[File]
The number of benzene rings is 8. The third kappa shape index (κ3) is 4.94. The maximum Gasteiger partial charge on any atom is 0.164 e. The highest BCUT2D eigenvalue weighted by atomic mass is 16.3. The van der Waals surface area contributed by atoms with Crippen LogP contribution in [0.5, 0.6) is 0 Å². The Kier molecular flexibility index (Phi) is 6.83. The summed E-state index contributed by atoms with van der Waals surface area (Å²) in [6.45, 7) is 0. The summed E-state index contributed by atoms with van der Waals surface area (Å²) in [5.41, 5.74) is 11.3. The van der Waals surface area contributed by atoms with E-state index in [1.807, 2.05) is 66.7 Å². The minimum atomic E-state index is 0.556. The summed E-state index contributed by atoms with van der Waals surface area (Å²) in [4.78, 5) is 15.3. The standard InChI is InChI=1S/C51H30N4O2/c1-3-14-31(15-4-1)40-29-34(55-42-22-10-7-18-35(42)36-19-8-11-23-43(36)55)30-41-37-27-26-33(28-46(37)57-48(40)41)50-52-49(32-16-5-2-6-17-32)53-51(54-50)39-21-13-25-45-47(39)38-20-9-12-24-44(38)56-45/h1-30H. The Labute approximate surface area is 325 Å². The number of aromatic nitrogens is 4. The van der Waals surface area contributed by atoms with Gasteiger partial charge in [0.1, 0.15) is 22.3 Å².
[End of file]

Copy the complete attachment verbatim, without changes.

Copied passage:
The number of benzene rings is 8. The third kappa shape index (κ3) is 4.94. The maximum Gasteiger partial charge on any atom is 0.164 e. The highest BCUT2D eigenvalue weighted by atomic mass is 16.3. The van der Waals surface area contributed by atoms with Crippen LogP contribution in [0.5, 0.6) is 0 Å². The Kier molecular flexibility index (Phi) is 6.83. The summed E-state index contributed by atoms with van der Waals surface area (Å²) in [6.45, 7) is 0. The summed E-state index contributed by atoms with van der Waals surface area (Å²) in [5.41, 5.74) is 11.3. The van der Waals surface area contributed by atoms with E-state index in [1.807, 2.05) is 66.7 Å². The minimum atomic E-state index is 0.556. The summed E-state index contributed by atoms with van der Waals surface area (Å²) in [4.78, 5) is 15.3. The standard InChI is InChI=1S/C51H30N4O2/c1-3-14-31(15-4-1)40-29-34(55-42-22-10-7-18-35(42)36-19-8-11-23-43(36)55)30-41-37-27-26-33(28-46(37)57-48(40)41)50-52-49(32-16-5-2-6-17-32)53-51(54-50)39-21-13-25-45-47(39)38-20-9-12-24-44(38)56-45/h1-30H. The Labute approximate surface area is 325 Å². The number of aromatic nitrogens is 4. The van der Waals surface area contributed by atoms with Gasteiger partial charge in [0.1, 0.15) is 22.3 Å².